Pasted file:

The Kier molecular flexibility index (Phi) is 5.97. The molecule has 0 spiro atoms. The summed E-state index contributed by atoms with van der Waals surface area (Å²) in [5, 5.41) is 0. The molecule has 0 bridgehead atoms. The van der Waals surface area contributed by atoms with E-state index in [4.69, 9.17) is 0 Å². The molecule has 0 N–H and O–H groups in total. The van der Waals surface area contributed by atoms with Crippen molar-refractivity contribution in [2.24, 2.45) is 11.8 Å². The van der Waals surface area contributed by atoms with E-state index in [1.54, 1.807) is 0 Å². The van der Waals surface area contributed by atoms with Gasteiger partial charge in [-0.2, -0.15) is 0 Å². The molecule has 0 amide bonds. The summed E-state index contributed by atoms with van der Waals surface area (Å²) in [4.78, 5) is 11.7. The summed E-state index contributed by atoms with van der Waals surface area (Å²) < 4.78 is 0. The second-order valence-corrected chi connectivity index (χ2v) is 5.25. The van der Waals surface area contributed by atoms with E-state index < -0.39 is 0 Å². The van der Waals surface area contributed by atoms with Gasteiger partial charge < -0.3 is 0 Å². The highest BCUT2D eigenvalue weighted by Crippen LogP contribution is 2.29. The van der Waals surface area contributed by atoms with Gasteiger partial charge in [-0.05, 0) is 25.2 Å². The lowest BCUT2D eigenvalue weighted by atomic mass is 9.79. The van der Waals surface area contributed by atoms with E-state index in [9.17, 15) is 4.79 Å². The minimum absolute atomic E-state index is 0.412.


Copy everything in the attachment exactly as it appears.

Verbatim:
The Kier molecular flexibility index (Phi) is 5.97. The molecule has 0 spiro atoms. The summed E-state index contributed by atoms with van der Waals surface area (Å²) in [5, 5.41) is 0. The molecule has 0 bridgehead atoms. The van der Waals surface area contributed by atoms with E-state index in [4.69, 9.17) is 0 Å². The molecule has 0 N–H and O–H groups in total. The van der Waals surface area contributed by atoms with Crippen molar-refractivity contribution in [2.24, 2.45) is 11.8 Å². The van der Waals surface area contributed by atoms with E-state index in [1.54, 1.807) is 0 Å². The van der Waals surface area contributed by atoms with Gasteiger partial charge in [-0.2, -0.15) is 0 Å². The molecule has 0 amide bonds. The summed E-state index contributed by atoms with van der Waals surface area (Å²) in [4.78, 5) is 11.7. The summed E-state index contributed by atoms with van der Waals surface area (Å²) < 4.78 is 0. The second-order valence-corrected chi connectivity index (χ2v) is 5.25. The van der Waals surface area contributed by atoms with E-state index < -0.39 is 0 Å². The van der Waals surface area contributed by atoms with Gasteiger partial charge < -0.3 is 0 Å². The highest BCUT2D eigenvalue weighted by Crippen LogP contribution is 2.29. The van der Waals surface area contributed by atoms with Gasteiger partial charge in [-0.05, 0) is 25.2 Å². The lowest BCUT2D eigenvalue weighted by atomic mass is 9.79. The van der Waals surface area contributed by atoms with E-state index in [9.17, 15) is 4.79 Å². The minimum absolute atomic E-state index is 0.412.